How Much Baby Spit Up Is Normal

In general, you can expect to see your baby spit up a bit after every meal. Sometimes, it might even spit up a bit just because it is learning how to suck and swallow their own saliva. You should discuss potential concerns with your pediatrician. However, if it spits up more than 1 or 2 tablespoons at a time, that’s likely unusual. Consult with your pediatrician if you’re feeling concerned about abnormal spitting up.

Spitting up is totally normal for newborns, but reasons for concern include spitting up large amounts (or projectile vomiting), spitting up after every feeding or refusing to eat, or signs of irritability. If your baby spits up more than a tablespoon or two at a time, contact your pediatrician immediately.

Spitting up is totally normal for newborns, but reasons for concern include spitting up large amounts (or projectile vomiting), spitting up after every feeding or refusing to eat, or signs of irritability. If your baby spits up more than a tablespoon or two at a time, contact your pediatrician immediately.

It’s normal for babies to spit up after a meal—sometimes as often as an hour after eating. Usually, this is just a small amount of milk that comes back up with no effort at all. You’ll know your baby has spit up if you see or hear the milk coming out of his mouth or see wet spots on his clothes or bib.

I’m a mom and a pediatrician. If your baby is spitting up once or twice a day without vomiting, it’s probably nothing to worry about. Here’s what you need to know.

Parents of newborns often report that their child spits up during feedings and seems to be in discomfort after eating. This is usually no cause for concern, but if you have questions about how much spit up is normal, your pediatrician should be able to help.

You’ve just fed your baby breast milk or formula only to watch him or her spit up what seems like all of it. Is this normal? Find out the possible causes of spitting up, and what you can do about it.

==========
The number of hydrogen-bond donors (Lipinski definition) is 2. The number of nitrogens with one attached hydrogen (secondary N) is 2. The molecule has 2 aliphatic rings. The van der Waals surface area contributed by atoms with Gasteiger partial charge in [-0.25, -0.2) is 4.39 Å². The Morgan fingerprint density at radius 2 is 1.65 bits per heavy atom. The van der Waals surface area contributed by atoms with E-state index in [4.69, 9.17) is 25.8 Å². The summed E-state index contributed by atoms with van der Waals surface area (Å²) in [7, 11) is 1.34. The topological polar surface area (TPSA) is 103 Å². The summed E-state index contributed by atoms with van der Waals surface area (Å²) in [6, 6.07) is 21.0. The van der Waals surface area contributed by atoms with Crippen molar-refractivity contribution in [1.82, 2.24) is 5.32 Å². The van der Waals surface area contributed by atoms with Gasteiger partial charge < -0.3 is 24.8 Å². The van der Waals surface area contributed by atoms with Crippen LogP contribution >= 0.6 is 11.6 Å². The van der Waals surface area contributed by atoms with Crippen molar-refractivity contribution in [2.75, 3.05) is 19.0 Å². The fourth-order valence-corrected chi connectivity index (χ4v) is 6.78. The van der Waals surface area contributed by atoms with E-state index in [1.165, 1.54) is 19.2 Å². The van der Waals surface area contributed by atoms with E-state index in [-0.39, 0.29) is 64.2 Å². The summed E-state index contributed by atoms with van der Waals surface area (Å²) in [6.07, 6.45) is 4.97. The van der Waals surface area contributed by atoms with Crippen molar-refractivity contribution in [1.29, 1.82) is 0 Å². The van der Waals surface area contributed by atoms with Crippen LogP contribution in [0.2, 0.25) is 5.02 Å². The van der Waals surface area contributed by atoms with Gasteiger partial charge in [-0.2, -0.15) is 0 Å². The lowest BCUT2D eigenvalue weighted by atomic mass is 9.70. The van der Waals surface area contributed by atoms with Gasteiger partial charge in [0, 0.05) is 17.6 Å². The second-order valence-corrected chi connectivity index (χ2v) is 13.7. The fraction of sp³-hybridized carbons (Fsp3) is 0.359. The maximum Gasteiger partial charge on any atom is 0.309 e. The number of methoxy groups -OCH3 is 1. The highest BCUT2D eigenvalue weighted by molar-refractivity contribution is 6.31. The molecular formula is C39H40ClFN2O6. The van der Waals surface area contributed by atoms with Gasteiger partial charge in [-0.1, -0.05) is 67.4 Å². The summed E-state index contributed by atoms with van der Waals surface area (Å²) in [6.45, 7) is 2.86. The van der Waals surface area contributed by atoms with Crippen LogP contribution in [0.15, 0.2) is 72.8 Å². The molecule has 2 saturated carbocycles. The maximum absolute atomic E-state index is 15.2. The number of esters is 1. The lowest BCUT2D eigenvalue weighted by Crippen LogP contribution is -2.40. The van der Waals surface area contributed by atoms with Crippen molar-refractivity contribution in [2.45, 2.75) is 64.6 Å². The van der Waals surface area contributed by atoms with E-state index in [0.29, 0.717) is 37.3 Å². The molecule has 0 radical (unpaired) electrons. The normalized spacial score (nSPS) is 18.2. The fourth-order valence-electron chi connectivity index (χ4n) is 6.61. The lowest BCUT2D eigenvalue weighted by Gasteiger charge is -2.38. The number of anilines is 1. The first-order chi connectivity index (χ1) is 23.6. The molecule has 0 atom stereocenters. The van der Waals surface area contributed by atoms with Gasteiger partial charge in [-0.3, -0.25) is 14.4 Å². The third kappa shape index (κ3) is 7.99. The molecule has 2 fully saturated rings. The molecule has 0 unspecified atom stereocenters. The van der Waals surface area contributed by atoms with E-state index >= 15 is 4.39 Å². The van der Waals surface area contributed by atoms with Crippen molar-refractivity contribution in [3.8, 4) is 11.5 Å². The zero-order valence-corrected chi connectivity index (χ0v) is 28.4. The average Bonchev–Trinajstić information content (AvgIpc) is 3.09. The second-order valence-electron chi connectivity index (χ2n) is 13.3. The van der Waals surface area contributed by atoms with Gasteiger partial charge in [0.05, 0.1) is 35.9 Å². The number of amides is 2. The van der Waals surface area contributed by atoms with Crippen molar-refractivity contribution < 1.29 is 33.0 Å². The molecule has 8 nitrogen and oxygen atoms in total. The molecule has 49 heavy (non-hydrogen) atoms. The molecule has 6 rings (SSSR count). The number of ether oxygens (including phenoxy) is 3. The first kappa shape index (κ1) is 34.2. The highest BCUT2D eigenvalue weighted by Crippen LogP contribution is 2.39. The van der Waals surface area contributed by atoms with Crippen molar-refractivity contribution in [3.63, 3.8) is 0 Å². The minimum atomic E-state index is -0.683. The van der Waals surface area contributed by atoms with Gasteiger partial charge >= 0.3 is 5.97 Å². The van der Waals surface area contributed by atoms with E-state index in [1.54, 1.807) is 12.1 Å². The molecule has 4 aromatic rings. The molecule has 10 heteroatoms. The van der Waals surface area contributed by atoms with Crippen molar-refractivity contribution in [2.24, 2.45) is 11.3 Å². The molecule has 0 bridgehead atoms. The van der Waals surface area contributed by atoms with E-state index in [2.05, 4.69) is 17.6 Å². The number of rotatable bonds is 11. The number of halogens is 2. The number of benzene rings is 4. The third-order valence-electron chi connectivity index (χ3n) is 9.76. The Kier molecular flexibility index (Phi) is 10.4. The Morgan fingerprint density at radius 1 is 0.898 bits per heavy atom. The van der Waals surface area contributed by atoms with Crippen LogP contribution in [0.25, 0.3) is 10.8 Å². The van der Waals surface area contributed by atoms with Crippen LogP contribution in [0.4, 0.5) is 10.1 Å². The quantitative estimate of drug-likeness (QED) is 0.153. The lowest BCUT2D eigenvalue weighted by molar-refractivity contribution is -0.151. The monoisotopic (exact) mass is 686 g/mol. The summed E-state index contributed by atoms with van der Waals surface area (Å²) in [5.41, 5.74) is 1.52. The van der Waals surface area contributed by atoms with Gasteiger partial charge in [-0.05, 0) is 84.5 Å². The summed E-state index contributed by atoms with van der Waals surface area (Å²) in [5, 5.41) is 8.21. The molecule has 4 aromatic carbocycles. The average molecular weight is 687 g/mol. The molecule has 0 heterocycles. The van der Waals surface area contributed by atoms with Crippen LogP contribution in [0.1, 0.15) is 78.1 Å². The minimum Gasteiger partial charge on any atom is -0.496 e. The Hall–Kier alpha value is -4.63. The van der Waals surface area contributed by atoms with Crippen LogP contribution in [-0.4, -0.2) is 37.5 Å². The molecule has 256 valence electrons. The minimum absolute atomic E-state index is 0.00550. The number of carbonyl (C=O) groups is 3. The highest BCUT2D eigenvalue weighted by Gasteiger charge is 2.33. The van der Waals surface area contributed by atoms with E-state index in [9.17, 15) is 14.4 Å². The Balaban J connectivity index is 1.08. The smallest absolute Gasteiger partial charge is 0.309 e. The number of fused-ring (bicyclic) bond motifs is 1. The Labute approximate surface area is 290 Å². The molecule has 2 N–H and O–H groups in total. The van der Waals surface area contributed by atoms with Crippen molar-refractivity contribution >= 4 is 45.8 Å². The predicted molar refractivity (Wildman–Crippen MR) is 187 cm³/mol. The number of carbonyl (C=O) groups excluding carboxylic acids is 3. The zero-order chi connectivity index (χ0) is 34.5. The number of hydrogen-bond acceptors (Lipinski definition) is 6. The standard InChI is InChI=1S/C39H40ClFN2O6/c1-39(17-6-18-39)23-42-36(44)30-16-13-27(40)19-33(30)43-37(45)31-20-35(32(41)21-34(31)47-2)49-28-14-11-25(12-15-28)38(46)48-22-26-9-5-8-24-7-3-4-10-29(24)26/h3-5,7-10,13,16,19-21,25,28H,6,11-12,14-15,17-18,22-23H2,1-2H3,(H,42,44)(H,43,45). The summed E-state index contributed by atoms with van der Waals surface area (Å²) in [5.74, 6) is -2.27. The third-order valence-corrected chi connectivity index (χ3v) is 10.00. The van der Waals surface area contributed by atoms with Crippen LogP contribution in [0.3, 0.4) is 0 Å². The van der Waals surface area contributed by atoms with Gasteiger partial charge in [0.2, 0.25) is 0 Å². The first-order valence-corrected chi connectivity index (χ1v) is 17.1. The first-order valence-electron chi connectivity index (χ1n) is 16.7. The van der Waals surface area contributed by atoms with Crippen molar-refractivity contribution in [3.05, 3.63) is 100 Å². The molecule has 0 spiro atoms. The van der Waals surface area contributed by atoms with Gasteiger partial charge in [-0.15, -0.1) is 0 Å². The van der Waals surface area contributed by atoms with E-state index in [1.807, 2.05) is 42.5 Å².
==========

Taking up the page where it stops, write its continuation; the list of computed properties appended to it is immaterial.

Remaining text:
What is spit-up?

Spitting up is a common occurrence in healthy infants early in life. This is partly because of immaturity of their digestive system. It’s relatively harmless and usually resolves as the digestive system matures, when your baby reaches 12 to 14 months of age.    

Spit-up is sometimes called by other terms like “regurgitation” and “gastroesophageal reflux.” They’re just fancier ways of saying spit-up, with a minor difference. Regurgitation and reflux refer to the backwards movement of the stomach (gastric) contents up into the esophagus—and at times into the mouth. When the contents of your baby’s tummy spill out of his mouth, it’s called spit-up.

 Why do babies spit up? 

It’s all about tummy size. At birth, your baby’s tummy is about the size of a small marble. After 3 days, it is about the size of a ping-pong ball, but still can’t hold much.1 Until he’s about 4 months old, your baby’s tummy can hold only small amounts of milk at a time. Too much milk during feedings can cause your baby to spit up or be fussy.  

Babies also have less developed muscles in the upper esophagus, which makes it easier for fluids to flow back up from the stomach.  

Spitting up can also happen when your baby burps (called a wet burp) or swallows too much air. It isn’t painful to your baby, and most babies don’t even realize they have done it.

As long as your baby is healthy and gaining weight, spit-up should be seen as just a normal part of his development.  

How much spit-up is normal? 

It may look like a lot when it’s on your shirt, but the amount of liquid your baby spits up isn’t as much as you think. Usually, it’s just 1 or 2 tablespoons at a time. If your baby spits up more than this—or if his spitting up is the effect of respiratory events like choking, coughing, or wheezing—ask your pediatrician if there is a reason to be concerned. 

How can you lessen spit-up?